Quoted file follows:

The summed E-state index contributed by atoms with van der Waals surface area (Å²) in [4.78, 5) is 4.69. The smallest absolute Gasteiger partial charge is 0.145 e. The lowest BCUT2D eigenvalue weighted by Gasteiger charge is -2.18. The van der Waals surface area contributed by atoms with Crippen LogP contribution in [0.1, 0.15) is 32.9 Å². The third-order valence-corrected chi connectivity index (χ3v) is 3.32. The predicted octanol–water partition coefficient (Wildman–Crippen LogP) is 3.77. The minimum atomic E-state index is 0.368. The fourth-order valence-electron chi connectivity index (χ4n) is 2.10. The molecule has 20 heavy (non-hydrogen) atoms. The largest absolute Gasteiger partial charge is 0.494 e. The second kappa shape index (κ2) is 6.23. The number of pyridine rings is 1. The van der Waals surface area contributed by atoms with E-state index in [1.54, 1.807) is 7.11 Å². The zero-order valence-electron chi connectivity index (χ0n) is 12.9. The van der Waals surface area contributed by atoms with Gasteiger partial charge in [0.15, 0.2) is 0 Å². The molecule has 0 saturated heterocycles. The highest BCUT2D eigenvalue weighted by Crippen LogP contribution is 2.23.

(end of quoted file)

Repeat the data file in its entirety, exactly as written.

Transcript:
The summed E-state index contributed by atoms with van der Waals surface area (Å²) in [4.78, 5) is 4.69. The smallest absolute Gasteiger partial charge is 0.145 e. The lowest BCUT2D eigenvalue weighted by Gasteiger charge is -2.18. The van der Waals surface area contributed by atoms with Crippen LogP contribution in [0.1, 0.15) is 32.9 Å². The third-order valence-corrected chi connectivity index (χ3v) is 3.32. The predicted octanol–water partition coefficient (Wildman–Crippen LogP) is 3.77. The minimum atomic E-state index is 0.368. The fourth-order valence-electron chi connectivity index (χ4n) is 2.10. The molecule has 20 heavy (non-hydrogen) atoms. The largest absolute Gasteiger partial charge is 0.494 e. The second kappa shape index (κ2) is 6.23. The number of pyridine rings is 1. The van der Waals surface area contributed by atoms with E-state index in [1.54, 1.807) is 7.11 Å². The zero-order valence-electron chi connectivity index (χ0n) is 12.9. The van der Waals surface area contributed by atoms with Gasteiger partial charge in [0.15, 0.2) is 0 Å². The molecule has 0 saturated heterocycles. The highest BCUT2D eigenvalue weighted by Crippen LogP contribution is 2.23.